ANZAC Day Tribute 2009


ANZAC day honours the members of the Australian and New Zealand Army Corps who have fought and died in war since the Gallipoli Campaign of 1915 during the Great War (World War I). ANZAC troops landed at Gallipoli, Turkey on 25th April 1915. There is nothing glorious about war and we should avoid it at all costs. But on ANZAC day we pause to remember those who fought and died for the tremendous freedoms we have gained. Music plays an important role in our reflection and connection with others on this day.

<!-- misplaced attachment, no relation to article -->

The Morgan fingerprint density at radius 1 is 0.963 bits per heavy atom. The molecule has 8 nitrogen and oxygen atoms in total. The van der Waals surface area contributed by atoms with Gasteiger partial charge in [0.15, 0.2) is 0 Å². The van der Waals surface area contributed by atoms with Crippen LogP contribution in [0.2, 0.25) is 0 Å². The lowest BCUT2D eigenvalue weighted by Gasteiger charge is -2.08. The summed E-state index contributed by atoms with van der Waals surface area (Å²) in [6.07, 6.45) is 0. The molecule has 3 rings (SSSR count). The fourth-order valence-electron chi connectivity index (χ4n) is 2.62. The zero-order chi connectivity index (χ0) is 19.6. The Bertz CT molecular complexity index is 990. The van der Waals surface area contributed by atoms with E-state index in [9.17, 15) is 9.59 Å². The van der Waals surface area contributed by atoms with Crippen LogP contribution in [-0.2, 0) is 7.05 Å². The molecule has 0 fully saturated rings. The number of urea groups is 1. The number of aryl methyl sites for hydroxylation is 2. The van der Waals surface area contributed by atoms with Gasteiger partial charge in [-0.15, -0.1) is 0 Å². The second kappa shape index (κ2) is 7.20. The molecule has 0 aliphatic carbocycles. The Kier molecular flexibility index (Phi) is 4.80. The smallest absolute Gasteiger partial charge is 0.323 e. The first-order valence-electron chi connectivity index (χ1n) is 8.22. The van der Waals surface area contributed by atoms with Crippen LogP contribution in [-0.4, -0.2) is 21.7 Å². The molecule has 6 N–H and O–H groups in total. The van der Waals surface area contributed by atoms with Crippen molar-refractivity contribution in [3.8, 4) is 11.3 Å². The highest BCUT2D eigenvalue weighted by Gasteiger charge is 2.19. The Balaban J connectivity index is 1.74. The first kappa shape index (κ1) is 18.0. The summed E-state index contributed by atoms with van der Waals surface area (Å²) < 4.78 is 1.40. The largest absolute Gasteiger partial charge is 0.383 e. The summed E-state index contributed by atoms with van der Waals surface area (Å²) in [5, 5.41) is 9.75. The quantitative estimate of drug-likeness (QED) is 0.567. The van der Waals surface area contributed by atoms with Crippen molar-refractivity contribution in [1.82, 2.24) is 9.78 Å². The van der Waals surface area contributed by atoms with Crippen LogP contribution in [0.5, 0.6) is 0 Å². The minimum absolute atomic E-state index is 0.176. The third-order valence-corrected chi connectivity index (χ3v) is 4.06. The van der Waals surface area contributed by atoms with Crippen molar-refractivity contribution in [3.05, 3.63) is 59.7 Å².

Bugle calls feature prominently during ANZAC day ceremonies. The Last Post signals the end of the day of fighting. Reveille means “wake again” in French and is played at the beginning of the day. On ANZAC day, The Rouse is usually used instead of Reveille as it is shorter. The Last Post is played to symbolise those who have died in battle, a minute’s silence reflection is broken by The Rouse which symbolises the dead rising to new life. Click here to see the bugle call melodies.

Here is a very touching ANZAC tribute with Amazing Grace played by the Canadian Scottish Regiment Pipes and Drums with the 3rd Marine Aircraft Wing Band, and The Last Post by Peter Tiefenbach & Stuart Laughton.

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